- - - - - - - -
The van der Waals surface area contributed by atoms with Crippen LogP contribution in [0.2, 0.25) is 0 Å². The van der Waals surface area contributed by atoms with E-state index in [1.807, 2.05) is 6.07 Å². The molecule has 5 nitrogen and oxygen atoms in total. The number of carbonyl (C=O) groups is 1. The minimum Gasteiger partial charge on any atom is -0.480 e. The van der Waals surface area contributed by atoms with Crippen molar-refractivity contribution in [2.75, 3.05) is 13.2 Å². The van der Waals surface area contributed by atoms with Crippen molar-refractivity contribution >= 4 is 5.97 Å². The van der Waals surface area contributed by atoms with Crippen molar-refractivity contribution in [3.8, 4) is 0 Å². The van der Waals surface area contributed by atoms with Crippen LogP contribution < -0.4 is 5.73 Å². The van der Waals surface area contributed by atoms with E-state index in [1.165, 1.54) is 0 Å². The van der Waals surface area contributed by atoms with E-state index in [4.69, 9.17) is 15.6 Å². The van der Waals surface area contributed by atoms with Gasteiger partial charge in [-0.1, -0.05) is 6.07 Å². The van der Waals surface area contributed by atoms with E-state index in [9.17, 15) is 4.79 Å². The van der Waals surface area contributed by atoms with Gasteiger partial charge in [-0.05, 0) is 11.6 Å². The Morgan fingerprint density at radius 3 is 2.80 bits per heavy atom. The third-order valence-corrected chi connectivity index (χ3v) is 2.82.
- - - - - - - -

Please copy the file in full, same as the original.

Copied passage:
The van der Waals surface area contributed by atoms with Crippen LogP contribution in [0.2, 0.25) is 0 Å². The van der Waals surface area contributed by atoms with E-state index in [1.807, 2.05) is 6.07 Å². The molecule has 5 nitrogen and oxygen atoms in total. The number of carbonyl (C=O) groups is 1. The minimum Gasteiger partial charge on any atom is -0.480 e. The van der Waals surface area contributed by atoms with Crippen molar-refractivity contribution in [2.75, 3.05) is 13.2 Å². The van der Waals surface area contributed by atoms with Crippen molar-refractivity contribution >= 4 is 5.97 Å². The van der Waals surface area contributed by atoms with Crippen molar-refractivity contribution in [3.8, 4) is 0 Å². The van der Waals surface area contributed by atoms with Crippen LogP contribution < -0.4 is 5.73 Å². The van der Waals surface area contributed by atoms with E-state index in [1.165, 1.54) is 0 Å². The van der Waals surface area contributed by atoms with E-state index in [4.69, 9.17) is 15.6 Å². The van der Waals surface area contributed by atoms with Gasteiger partial charge in [-0.1, -0.05) is 6.07 Å². The van der Waals surface area contributed by atoms with E-state index in [9.17, 15) is 4.79 Å². The van der Waals surface area contributed by atoms with Gasteiger partial charge in [-0.05, 0) is 11.6 Å². The Morgan fingerprint density at radius 3 is 2.80 bits per heavy atom. The third-order valence-corrected chi connectivity index (χ3v) is 2.82.